20 hours in Morocco

Approximately 20 hours into this holiday to Morocco, I’ve gotta say; so far it is a little disappointing. Admittedly, I have spent all of one day here in Marrakech, so perhaps it’s a little early to be passing judgement on a whole entire country. However, I’ve been to enough places to be able to recognise somewhere interesting / exciting / awesome when I see it, and this – so far -is not it.

I’ve noticed that when travelling on your own that the place, and of course the people, have a much greater influence on your experience than if you are travelling in a group. When travelling with others almost anywhere can be fun – even 20 hour train journeys in the stifling heat or days spent stranded in a one horse town waiting for the next bus. Games, conversation and yes even vast quantities of alcohol can be enough to turn the most dire and dull of places into the backdrop for some of the greatest adventure stories of your entire trip.

Travelling alone, you are more reliant on your surroundings to fulfil your trip’s potential. Sometimes this makes for greatness – stumbling upon new activities, making unexpected friendships, meandering at your own slow pace exploring the new, weird and wonderful.

However, for some reason, Marrakech is not delivering. There are some environmental reasons for this. For a start, it is raining. Now technically this is not Marrakech’s fault, but it does make a difference. For years I hated Paris because every time I visited it was constantly damp.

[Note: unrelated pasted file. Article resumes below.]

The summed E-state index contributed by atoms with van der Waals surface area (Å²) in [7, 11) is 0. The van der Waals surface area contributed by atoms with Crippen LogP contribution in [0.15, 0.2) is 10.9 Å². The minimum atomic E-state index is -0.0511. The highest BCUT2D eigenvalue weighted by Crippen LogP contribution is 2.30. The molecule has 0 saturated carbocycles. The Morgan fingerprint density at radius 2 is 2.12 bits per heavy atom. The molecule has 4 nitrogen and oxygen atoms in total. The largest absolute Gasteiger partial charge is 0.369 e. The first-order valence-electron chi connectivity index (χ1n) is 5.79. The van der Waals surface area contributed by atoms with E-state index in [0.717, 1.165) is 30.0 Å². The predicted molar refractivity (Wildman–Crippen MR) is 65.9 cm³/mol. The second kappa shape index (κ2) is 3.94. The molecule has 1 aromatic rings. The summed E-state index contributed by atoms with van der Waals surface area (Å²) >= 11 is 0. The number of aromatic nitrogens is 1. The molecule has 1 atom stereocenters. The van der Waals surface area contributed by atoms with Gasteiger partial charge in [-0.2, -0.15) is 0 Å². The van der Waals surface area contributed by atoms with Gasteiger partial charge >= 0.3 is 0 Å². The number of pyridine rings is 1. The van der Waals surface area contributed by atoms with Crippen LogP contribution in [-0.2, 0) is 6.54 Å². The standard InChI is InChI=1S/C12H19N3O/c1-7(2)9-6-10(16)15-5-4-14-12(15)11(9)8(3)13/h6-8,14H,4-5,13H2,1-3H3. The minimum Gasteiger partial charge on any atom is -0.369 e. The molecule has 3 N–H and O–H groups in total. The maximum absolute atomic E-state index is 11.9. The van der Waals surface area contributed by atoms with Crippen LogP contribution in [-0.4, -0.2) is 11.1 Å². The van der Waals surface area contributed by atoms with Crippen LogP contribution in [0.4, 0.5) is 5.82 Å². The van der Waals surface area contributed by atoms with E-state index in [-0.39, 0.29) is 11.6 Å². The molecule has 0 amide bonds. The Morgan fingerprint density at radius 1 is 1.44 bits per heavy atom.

However, the bigger point is that there isn’t really that much to see. Everyone I have asked tells me I must go to the souks or to Jardin Majorelle. I have done both and while they were charming, neither set my world alight.  I thought at least the souks would be exciting; everyone had told me that, as a girl travelling alone, I would be hassled within an inch of my life and find myself crawling out on my hands and knees sobbing and shouting ‘make it stop!’.  The reality? Not one person spoke to me. I was left to my own devices, browsing through scarves and getting lost in laneways without so much as a ‘bonjour’.

Possibly I was overly prepared. After all, I had my darkest sunglasses at the ready, had donned a headscarf and had my earphones in – just as my guidebook had advised. Perhaps my strategy worked too well, creating an impenetrable wall between me and the market folk? Or perhaps the ‘hassle-levels’ aren’t nearly as bad as most people make out? Both are probably true.

What I know for sure though is that, travelling alone, the last thing you want to do is start building barriers between you and the place you’re in. Be careful, yes. But don’t ignore. Don’t be so quick to say ‘no’, or worse ‘go away’ – one of the few phases my guidebook has translated into Arabic, Berber AND French, just in case people don’t get the message.  

So perhaps the reason Marrakech isn’t delivering is because I’m not letting it in? Intriguing. I think it’s time to take off my dark glasses…